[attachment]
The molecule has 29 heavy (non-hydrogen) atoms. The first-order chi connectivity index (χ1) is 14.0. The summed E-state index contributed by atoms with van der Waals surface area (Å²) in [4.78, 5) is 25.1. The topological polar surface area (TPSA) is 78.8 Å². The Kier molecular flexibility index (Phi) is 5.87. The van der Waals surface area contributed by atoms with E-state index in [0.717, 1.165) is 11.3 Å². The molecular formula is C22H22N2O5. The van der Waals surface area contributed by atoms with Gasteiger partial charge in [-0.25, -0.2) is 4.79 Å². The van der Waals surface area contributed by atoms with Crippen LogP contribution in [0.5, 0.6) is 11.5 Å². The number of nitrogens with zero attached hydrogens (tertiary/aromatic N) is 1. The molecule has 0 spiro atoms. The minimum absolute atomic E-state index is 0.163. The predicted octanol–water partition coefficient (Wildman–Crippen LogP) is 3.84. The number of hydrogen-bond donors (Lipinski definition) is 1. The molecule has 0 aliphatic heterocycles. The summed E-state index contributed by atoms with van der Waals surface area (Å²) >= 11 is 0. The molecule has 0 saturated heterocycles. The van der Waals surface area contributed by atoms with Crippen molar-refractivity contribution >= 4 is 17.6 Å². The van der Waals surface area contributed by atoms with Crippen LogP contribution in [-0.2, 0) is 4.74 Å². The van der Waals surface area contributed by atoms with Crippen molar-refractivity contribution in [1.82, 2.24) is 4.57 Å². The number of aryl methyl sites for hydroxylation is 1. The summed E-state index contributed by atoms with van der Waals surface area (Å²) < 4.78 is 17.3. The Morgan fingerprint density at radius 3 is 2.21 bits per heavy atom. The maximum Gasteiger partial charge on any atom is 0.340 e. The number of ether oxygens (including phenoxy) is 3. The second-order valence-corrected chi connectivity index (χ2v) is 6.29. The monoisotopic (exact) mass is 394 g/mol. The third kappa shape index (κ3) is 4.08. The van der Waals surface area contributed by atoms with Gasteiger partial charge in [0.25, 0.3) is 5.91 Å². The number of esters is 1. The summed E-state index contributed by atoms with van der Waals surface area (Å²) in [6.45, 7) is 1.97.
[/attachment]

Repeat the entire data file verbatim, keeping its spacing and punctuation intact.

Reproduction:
The molecule has 29 heavy (non-hydrogen) atoms. The first-order chi connectivity index (χ1) is 14.0. The summed E-state index contributed by atoms with van der Waals surface area (Å²) in [4.78, 5) is 25.1. The topological polar surface area (TPSA) is 78.8 Å². The Kier molecular flexibility index (Phi) is 5.87. The van der Waals surface area contributed by atoms with E-state index in [0.717, 1.165) is 11.3 Å². The molecular formula is C22H22N2O5. The van der Waals surface area contributed by atoms with Gasteiger partial charge in [-0.25, -0.2) is 4.79 Å². The van der Waals surface area contributed by atoms with Crippen LogP contribution in [0.5, 0.6) is 11.5 Å². The number of nitrogens with zero attached hydrogens (tertiary/aromatic N) is 1. The molecule has 0 spiro atoms. The minimum absolute atomic E-state index is 0.163. The predicted octanol–water partition coefficient (Wildman–Crippen LogP) is 3.84. The number of hydrogen-bond donors (Lipinski definition) is 1. The molecule has 0 aliphatic heterocycles. The summed E-state index contributed by atoms with van der Waals surface area (Å²) >= 11 is 0. The molecule has 0 saturated heterocycles. The van der Waals surface area contributed by atoms with Crippen molar-refractivity contribution >= 4 is 17.6 Å². The van der Waals surface area contributed by atoms with Crippen LogP contribution in [-0.2, 0) is 4.74 Å². The van der Waals surface area contributed by atoms with Crippen molar-refractivity contribution in [1.82, 2.24) is 4.57 Å². The number of aryl methyl sites for hydroxylation is 1. The summed E-state index contributed by atoms with van der Waals surface area (Å²) < 4.78 is 17.3. The Morgan fingerprint density at radius 3 is 2.21 bits per heavy atom. The maximum Gasteiger partial charge on any atom is 0.340 e. The number of ether oxygens (including phenoxy) is 3. The second-order valence-corrected chi connectivity index (χ2v) is 6.29. The monoisotopic (exact) mass is 394 g/mol. The third kappa shape index (κ3) is 4.08. The van der Waals surface area contributed by atoms with Gasteiger partial charge in [0.25, 0.3) is 5.91 Å². The number of esters is 1. The summed E-state index contributed by atoms with van der Waals surface area (Å²) in [6.45, 7) is 1.97.